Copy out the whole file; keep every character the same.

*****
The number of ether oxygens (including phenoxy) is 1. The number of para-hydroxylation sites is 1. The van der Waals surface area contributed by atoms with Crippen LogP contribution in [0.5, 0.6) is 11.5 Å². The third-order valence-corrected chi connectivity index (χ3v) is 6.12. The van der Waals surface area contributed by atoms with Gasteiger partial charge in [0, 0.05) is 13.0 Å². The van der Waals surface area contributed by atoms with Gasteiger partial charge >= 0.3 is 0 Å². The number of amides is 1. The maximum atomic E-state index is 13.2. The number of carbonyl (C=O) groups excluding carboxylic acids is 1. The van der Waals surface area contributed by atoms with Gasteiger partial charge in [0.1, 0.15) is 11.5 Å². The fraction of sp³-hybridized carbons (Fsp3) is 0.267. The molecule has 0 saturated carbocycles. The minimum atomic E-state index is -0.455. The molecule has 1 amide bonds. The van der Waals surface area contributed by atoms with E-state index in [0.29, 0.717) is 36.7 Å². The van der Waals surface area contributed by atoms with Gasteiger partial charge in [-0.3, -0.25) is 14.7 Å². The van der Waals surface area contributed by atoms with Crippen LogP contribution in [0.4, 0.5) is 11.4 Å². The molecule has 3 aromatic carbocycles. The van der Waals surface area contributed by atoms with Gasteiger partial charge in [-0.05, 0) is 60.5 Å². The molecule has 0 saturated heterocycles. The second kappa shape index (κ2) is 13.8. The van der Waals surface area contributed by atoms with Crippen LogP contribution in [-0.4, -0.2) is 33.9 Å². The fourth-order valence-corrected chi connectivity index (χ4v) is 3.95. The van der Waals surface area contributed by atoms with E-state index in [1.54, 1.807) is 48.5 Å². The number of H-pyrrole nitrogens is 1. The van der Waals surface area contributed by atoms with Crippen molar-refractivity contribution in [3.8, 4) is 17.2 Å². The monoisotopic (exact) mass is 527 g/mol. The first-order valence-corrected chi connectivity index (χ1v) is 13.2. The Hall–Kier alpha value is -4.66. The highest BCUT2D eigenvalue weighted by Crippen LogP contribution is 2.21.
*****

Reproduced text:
The number of ether oxygens (including phenoxy) is 1. The number of para-hydroxylation sites is 1. The van der Waals surface area contributed by atoms with Crippen LogP contribution in [0.5, 0.6) is 11.5 Å². The third-order valence-corrected chi connectivity index (χ3v) is 6.12. The van der Waals surface area contributed by atoms with Gasteiger partial charge in [0, 0.05) is 13.0 Å². The van der Waals surface area contributed by atoms with Gasteiger partial charge >= 0.3 is 0 Å². The number of amides is 1. The maximum atomic E-state index is 13.2. The number of carbonyl (C=O) groups excluding carboxylic acids is 1. The van der Waals surface area contributed by atoms with Gasteiger partial charge in [0.1, 0.15) is 11.5 Å². The fraction of sp³-hybridized carbons (Fsp3) is 0.267. The molecule has 0 saturated carbocycles. The minimum atomic E-state index is -0.455. The molecule has 1 amide bonds. The van der Waals surface area contributed by atoms with E-state index in [0.29, 0.717) is 36.7 Å². The van der Waals surface area contributed by atoms with Gasteiger partial charge in [-0.3, -0.25) is 14.7 Å². The van der Waals surface area contributed by atoms with Crippen LogP contribution in [0.4, 0.5) is 11.4 Å². The molecule has 3 aromatic carbocycles. The van der Waals surface area contributed by atoms with Gasteiger partial charge in [-0.05, 0) is 60.5 Å². The molecule has 0 saturated heterocycles. The second kappa shape index (κ2) is 13.8. The van der Waals surface area contributed by atoms with Crippen LogP contribution in [-0.4, -0.2) is 33.9 Å². The fourth-order valence-corrected chi connectivity index (χ4v) is 3.95. The van der Waals surface area contributed by atoms with E-state index in [1.54, 1.807) is 48.5 Å². The number of H-pyrrole nitrogens is 1. The van der Waals surface area contributed by atoms with Crippen molar-refractivity contribution in [3.8, 4) is 17.2 Å². The monoisotopic (exact) mass is 527 g/mol. The first-order valence-corrected chi connectivity index (χ1v) is 13.2. The Hall–Kier alpha value is -4.66. The highest BCUT2D eigenvalue weighted by Crippen LogP contribution is 2.21.